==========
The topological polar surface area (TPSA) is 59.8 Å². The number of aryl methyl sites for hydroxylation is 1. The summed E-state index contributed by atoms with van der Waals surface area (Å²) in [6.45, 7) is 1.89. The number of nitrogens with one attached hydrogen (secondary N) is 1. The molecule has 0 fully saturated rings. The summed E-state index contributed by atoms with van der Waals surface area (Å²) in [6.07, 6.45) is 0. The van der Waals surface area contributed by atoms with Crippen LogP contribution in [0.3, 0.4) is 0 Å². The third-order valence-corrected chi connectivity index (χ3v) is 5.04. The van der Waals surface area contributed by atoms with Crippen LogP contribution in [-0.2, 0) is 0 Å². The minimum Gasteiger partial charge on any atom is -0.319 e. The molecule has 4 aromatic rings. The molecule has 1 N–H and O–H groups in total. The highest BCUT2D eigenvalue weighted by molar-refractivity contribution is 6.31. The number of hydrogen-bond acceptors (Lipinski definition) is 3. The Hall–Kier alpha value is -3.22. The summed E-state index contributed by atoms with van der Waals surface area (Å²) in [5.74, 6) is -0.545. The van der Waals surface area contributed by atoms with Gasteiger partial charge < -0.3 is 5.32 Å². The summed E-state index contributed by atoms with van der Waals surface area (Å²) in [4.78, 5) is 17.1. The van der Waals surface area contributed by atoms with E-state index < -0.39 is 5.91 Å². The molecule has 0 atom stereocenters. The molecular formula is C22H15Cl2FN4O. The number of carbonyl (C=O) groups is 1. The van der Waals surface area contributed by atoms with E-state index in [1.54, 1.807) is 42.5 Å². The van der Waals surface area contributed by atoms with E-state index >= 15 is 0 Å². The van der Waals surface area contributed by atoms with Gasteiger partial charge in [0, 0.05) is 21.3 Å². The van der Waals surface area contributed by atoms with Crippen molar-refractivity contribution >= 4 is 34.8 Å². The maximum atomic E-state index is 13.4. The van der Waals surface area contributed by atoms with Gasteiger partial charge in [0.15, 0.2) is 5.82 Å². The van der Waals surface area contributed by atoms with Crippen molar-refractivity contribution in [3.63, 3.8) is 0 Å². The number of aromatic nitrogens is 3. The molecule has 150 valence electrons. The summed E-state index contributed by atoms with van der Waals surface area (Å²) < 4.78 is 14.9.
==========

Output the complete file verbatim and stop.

The topological polar surface area (TPSA) is 59.8 Å². The number of aryl methyl sites for hydroxylation is 1. The summed E-state index contributed by atoms with van der Waals surface area (Å²) in [6.45, 7) is 1.89. The number of nitrogens with one attached hydrogen (secondary N) is 1. The molecule has 0 fully saturated rings. The summed E-state index contributed by atoms with van der Waals surface area (Å²) in [6.07, 6.45) is 0. The van der Waals surface area contributed by atoms with Crippen LogP contribution in [0.3, 0.4) is 0 Å². The third-order valence-corrected chi connectivity index (χ3v) is 5.04. The van der Waals surface area contributed by atoms with Crippen LogP contribution in [-0.2, 0) is 0 Å². The minimum Gasteiger partial charge on any atom is -0.319 e. The molecule has 4 aromatic rings. The molecule has 1 N–H and O–H groups in total. The highest BCUT2D eigenvalue weighted by molar-refractivity contribution is 6.31. The number of hydrogen-bond acceptors (Lipinski definition) is 3. The Hall–Kier alpha value is -3.22. The summed E-state index contributed by atoms with van der Waals surface area (Å²) in [5.74, 6) is -0.545. The van der Waals surface area contributed by atoms with Gasteiger partial charge < -0.3 is 5.32 Å². The summed E-state index contributed by atoms with van der Waals surface area (Å²) in [4.78, 5) is 17.1. The van der Waals surface area contributed by atoms with E-state index < -0.39 is 5.91 Å². The molecule has 0 atom stereocenters. The molecular formula is C22H15Cl2FN4O. The number of carbonyl (C=O) groups is 1. The van der Waals surface area contributed by atoms with E-state index in [1.54, 1.807) is 42.5 Å². The van der Waals surface area contributed by atoms with E-state index >= 15 is 0 Å². The van der Waals surface area contributed by atoms with Gasteiger partial charge in [0, 0.05) is 21.3 Å². The van der Waals surface area contributed by atoms with Crippen molar-refractivity contribution >= 4 is 34.8 Å². The maximum atomic E-state index is 13.4. The van der Waals surface area contributed by atoms with Gasteiger partial charge in [0.15, 0.2) is 5.82 Å². The van der Waals surface area contributed by atoms with Crippen molar-refractivity contribution in [3.63, 3.8) is 0 Å². The number of aromatic nitrogens is 3. The molecule has 150 valence electrons. The summed E-state index contributed by atoms with van der Waals surface area (Å²) < 4.78 is 14.9.